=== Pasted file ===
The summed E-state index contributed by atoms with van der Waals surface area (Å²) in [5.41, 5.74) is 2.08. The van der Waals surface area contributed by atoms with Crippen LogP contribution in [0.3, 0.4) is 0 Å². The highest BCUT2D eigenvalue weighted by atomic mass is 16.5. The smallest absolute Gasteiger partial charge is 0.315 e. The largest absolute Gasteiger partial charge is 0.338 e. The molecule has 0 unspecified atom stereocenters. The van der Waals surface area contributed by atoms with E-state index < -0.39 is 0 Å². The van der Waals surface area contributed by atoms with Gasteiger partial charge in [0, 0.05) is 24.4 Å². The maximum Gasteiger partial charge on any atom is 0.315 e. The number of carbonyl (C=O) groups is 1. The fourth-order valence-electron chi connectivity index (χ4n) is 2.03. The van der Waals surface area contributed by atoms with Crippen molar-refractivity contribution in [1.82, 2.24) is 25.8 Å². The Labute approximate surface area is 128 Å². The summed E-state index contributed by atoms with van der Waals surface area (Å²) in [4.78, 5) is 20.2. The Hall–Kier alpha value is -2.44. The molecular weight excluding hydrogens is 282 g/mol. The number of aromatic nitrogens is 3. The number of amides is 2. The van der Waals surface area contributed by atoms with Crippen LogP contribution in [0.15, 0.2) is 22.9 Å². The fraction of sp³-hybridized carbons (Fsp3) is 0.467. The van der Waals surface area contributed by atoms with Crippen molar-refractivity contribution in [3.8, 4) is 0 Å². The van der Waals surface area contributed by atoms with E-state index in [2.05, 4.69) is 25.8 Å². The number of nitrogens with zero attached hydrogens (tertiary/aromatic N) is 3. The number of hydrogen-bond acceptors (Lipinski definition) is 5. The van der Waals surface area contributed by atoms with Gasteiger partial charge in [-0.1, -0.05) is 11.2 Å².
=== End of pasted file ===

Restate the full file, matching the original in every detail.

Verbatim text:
The summed E-state index contributed by atoms with van der Waals surface area (Å²) in [5.41, 5.74) is 2.08. The van der Waals surface area contributed by atoms with Crippen LogP contribution in [0.3, 0.4) is 0 Å². The highest BCUT2D eigenvalue weighted by atomic mass is 16.5. The smallest absolute Gasteiger partial charge is 0.315 e. The largest absolute Gasteiger partial charge is 0.338 e. The molecule has 0 unspecified atom stereocenters. The van der Waals surface area contributed by atoms with E-state index < -0.39 is 0 Å². The van der Waals surface area contributed by atoms with Gasteiger partial charge in [0, 0.05) is 24.4 Å². The maximum Gasteiger partial charge on any atom is 0.315 e. The number of carbonyl (C=O) groups is 1. The fourth-order valence-electron chi connectivity index (χ4n) is 2.03. The van der Waals surface area contributed by atoms with Crippen molar-refractivity contribution in [1.82, 2.24) is 25.8 Å². The Labute approximate surface area is 128 Å². The summed E-state index contributed by atoms with van der Waals surface area (Å²) in [4.78, 5) is 20.2. The Hall–Kier alpha value is -2.44. The molecular weight excluding hydrogens is 282 g/mol. The number of aromatic nitrogens is 3. The number of amides is 2. The van der Waals surface area contributed by atoms with Crippen LogP contribution in [0.15, 0.2) is 22.9 Å². The fraction of sp³-hybridized carbons (Fsp3) is 0.467. The van der Waals surface area contributed by atoms with Crippen molar-refractivity contribution in [3.8, 4) is 0 Å². The van der Waals surface area contributed by atoms with E-state index in [2.05, 4.69) is 25.8 Å². The number of nitrogens with zero attached hydrogens (tertiary/aromatic N) is 3. The number of hydrogen-bond acceptors (Lipinski definition) is 5. The van der Waals surface area contributed by atoms with Gasteiger partial charge in [-0.1, -0.05) is 11.2 Å².